- If you're eager to capture higher yields amid rising interest rates, you may consider a Treasury bill ladder, experts say.
- The ladder strategy includes several Treasury bills, or T-bills, with staggered maturities, with the chance to reinvest at higher rates as terms expire or to allocate the funds elsewhere.
If you're eager to capture higher yields amid rising interest rates, you may consider a Treasury bill ladder, depending on your goals, according to financial experts.
Backed by the U.S. government, Treasury bills, or T-bills, are widely considered a relatively safe asset, with terms of four weeks to 52 weeks. You receive the interest when the T-bill matures.
The ladder strategy includes several T-bills with staggered maturities. When one expires, you can reinvest the funds for a higher yield, which may be appealing as interest rates rise. Or you can allocate the proceeds elsewhere.
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"Bond ladders are cool again," said Jeremy Keil, a certified financial planner with Keil Financial Partners in Milwaukee, who is currently looking at T-bill ladders of four months, eight months and 12 months.
Over the past year, T-bill yields have increased after a series of interest rate hikes from the Federal Reserve — and there may be more on the horizon. As of Feb. 27, six-month and 1-year Treasury bills were both paying over 5%.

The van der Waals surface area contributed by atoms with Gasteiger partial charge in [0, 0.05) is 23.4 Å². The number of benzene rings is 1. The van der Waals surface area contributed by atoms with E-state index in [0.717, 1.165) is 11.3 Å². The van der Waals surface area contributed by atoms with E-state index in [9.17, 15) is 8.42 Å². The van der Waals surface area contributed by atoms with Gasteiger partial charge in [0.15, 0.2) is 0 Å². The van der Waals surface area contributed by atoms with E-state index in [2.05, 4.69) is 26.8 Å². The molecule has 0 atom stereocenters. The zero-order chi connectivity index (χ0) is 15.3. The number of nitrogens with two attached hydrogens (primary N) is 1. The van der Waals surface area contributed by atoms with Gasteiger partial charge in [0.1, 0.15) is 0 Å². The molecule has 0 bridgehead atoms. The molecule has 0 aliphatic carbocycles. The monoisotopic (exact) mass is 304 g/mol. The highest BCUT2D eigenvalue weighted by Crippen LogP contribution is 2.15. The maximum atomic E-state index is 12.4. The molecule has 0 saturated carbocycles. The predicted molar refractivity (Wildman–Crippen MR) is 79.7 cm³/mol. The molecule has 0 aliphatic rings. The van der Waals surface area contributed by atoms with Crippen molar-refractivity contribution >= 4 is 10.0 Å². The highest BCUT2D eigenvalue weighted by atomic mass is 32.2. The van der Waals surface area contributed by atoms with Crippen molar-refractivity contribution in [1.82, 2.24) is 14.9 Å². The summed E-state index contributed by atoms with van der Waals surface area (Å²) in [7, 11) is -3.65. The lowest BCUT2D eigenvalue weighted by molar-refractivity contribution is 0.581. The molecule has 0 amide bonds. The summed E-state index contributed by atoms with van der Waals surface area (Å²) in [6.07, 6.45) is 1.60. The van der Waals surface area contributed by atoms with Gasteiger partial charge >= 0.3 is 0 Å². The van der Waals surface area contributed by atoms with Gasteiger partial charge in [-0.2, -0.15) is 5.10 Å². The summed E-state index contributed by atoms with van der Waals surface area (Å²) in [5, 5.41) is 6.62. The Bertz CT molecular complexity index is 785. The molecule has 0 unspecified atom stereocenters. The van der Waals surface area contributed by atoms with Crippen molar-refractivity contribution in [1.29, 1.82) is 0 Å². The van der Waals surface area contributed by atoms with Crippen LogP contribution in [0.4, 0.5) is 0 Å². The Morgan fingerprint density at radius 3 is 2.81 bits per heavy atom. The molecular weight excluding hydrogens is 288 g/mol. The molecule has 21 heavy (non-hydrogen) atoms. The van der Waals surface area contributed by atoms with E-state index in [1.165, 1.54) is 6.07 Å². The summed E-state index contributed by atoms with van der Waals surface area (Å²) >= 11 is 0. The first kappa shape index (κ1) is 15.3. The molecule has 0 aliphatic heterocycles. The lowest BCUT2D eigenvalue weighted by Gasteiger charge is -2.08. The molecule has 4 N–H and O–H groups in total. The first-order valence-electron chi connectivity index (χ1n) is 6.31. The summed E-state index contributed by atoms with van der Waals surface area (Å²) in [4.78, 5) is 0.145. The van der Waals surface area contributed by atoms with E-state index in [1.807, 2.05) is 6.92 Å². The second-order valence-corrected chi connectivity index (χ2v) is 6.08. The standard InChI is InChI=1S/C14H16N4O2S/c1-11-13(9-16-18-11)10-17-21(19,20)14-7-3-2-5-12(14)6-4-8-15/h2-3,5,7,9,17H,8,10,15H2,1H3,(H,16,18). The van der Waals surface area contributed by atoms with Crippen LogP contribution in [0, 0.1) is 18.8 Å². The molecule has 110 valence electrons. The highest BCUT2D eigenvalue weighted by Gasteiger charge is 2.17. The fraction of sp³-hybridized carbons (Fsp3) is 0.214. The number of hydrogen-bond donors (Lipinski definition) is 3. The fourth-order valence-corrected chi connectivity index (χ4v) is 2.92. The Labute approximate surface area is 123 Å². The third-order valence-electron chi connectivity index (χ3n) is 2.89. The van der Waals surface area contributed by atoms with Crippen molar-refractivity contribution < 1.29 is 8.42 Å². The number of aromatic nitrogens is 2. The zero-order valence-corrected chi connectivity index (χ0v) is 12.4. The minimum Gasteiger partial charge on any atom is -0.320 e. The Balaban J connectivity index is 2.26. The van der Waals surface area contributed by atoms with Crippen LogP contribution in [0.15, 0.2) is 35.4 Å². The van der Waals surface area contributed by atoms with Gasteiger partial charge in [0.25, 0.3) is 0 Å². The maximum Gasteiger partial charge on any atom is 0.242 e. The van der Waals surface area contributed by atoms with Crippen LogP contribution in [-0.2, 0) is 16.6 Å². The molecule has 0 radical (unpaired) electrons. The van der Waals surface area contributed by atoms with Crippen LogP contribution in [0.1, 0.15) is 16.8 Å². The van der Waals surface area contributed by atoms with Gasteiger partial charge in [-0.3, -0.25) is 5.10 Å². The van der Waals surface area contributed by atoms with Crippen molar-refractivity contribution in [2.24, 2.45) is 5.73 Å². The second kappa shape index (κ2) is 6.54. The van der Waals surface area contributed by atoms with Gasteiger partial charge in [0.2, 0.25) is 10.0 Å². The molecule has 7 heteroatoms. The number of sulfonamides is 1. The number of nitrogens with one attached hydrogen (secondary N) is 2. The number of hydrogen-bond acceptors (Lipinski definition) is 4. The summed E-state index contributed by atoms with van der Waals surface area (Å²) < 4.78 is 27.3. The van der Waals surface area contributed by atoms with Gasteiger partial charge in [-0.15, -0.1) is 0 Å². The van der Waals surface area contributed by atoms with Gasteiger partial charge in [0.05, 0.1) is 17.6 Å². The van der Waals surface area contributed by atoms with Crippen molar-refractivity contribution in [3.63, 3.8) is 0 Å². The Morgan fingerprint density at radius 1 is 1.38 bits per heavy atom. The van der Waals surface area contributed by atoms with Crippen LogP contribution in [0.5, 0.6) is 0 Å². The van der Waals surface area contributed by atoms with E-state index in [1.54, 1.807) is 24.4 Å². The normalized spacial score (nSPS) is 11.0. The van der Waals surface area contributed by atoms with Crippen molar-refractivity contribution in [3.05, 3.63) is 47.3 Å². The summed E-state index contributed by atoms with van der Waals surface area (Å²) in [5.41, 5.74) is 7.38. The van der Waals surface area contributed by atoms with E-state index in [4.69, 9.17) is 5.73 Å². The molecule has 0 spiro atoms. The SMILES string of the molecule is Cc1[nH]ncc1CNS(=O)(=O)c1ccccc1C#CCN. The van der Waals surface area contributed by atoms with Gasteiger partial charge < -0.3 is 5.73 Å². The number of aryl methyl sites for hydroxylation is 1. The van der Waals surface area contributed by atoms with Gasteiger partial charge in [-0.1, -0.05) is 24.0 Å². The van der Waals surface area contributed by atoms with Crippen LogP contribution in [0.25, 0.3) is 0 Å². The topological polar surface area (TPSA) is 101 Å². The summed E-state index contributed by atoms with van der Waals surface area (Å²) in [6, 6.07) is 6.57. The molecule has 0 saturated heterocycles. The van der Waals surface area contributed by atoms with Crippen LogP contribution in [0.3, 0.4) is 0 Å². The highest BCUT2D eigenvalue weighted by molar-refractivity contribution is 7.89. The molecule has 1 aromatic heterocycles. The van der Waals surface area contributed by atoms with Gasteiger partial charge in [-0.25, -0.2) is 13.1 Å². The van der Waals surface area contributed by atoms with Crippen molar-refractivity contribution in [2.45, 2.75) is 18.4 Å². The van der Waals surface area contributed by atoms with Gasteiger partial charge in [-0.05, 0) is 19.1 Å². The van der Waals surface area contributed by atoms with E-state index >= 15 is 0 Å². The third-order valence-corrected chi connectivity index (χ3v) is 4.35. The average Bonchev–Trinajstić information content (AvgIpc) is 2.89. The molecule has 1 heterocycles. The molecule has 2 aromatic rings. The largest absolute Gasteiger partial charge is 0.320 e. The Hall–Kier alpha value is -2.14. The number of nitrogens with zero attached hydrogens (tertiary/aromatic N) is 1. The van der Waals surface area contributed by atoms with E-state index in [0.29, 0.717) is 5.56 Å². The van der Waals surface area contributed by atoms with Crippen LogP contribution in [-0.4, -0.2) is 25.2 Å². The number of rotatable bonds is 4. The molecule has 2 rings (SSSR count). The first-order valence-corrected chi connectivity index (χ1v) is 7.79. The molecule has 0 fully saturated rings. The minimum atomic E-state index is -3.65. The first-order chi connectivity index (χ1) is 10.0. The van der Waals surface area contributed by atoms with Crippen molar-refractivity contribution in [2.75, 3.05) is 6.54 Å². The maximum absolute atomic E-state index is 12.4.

How to earn higher yields in the short term
Keith Singer, a CFP and president of Singer Wealth Advisors in Boca Raton, Florida, said there's currently an inverted yield curve, meaning some short-term Treasurys have higher yields than longer-term ones.
"The market is expecting rates to go down," he explained. Based on what's known today, the yield curve suggests that inflation will cool and the Fed will eventually start cutting rates, he said.
You can buy T-bills through TreasuryDirect, a website managed by the U.S. Department of the Treasury, which allows you to automatically reinvest into the same term. Or you may purchase T-bills through a brokerage account, which offers more liquidity and flexibility.
"It's better than keeping your money in the bank and it's better than buying a certificate of deposit," Singer said, noting that bank deposits have a $250,000 limit per person, bank and ownership category, for Federal Deposit Insurance Corp. insurance. By comparison, the U.S. government backs all Treasury bills.
Keil also agreed that T-bills currently offer "the best rates around" compared to other relatively safe options for cash.
However, the exact selection of T-bills and the amount invested in each one depends on your goals and when you need the money.
For example, if you're investing money to buy a house in a year's time, you may include 1-year T-bills in the ladder. "If interest rates tick up a little bit, you're not going to take a bath," Singer said. "Because it's going to mature pretty quickly."
While a T-bill ladder may not be a good long-term strategy, it makes sense if you need the money sooner for a short-term goal, he added.
Clarification: This story has been updated to clarify the difference between bank deposits and Treasury bills.